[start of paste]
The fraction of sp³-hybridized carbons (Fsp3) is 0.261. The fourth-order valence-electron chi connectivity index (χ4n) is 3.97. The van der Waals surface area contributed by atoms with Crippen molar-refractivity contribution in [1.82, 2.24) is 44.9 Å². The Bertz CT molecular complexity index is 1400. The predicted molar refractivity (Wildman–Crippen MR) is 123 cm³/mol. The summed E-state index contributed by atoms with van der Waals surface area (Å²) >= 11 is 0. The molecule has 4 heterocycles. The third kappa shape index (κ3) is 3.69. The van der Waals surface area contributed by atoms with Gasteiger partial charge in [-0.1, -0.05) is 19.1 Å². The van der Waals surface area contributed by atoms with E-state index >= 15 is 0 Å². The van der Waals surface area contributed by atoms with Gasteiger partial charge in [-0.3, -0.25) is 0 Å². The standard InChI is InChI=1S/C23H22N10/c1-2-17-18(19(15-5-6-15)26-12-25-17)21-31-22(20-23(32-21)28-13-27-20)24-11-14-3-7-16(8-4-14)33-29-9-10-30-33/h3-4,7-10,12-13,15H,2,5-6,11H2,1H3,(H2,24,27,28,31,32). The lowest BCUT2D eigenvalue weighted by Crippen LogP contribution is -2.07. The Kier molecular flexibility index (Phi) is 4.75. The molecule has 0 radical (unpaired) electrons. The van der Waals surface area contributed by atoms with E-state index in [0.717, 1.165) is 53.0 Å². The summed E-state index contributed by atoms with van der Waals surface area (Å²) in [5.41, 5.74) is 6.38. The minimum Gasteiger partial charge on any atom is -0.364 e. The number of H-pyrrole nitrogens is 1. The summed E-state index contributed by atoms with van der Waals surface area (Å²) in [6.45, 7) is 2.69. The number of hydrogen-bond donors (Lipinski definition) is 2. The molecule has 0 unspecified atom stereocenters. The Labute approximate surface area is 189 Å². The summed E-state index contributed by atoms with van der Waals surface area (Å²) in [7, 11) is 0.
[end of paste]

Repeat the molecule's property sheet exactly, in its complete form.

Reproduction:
The fraction of sp³-hybridized carbons (Fsp3) is 0.261. The fourth-order valence-electron chi connectivity index (χ4n) is 3.97. The van der Waals surface area contributed by atoms with Crippen molar-refractivity contribution in [1.82, 2.24) is 44.9 Å². The Bertz CT molecular complexity index is 1400. The predicted molar refractivity (Wildman–Crippen MR) is 123 cm³/mol. The summed E-state index contributed by atoms with van der Waals surface area (Å²) >= 11 is 0. The molecule has 4 heterocycles. The third kappa shape index (κ3) is 3.69. The van der Waals surface area contributed by atoms with Gasteiger partial charge in [-0.1, -0.05) is 19.1 Å². The van der Waals surface area contributed by atoms with E-state index >= 15 is 0 Å². The van der Waals surface area contributed by atoms with Gasteiger partial charge in [-0.3, -0.25) is 0 Å². The standard InChI is InChI=1S/C23H22N10/c1-2-17-18(19(15-5-6-15)26-12-25-17)21-31-22(20-23(32-21)28-13-27-20)24-11-14-3-7-16(8-4-14)33-29-9-10-30-33/h3-4,7-10,12-13,15H,2,5-6,11H2,1H3,(H2,24,27,28,31,32). The lowest BCUT2D eigenvalue weighted by Crippen LogP contribution is -2.07. The Kier molecular flexibility index (Phi) is 4.75. The molecule has 0 radical (unpaired) electrons. The van der Waals surface area contributed by atoms with E-state index in [0.717, 1.165) is 53.0 Å². The summed E-state index contributed by atoms with van der Waals surface area (Å²) in [5.41, 5.74) is 6.38. The minimum Gasteiger partial charge on any atom is -0.364 e. The number of H-pyrrole nitrogens is 1. The summed E-state index contributed by atoms with van der Waals surface area (Å²) in [6.45, 7) is 2.69. The number of hydrogen-bond donors (Lipinski definition) is 2. The molecule has 0 unspecified atom stereocenters. The Labute approximate surface area is 189 Å². The summed E-state index contributed by atoms with van der Waals surface area (Å²) in [7, 11) is 0.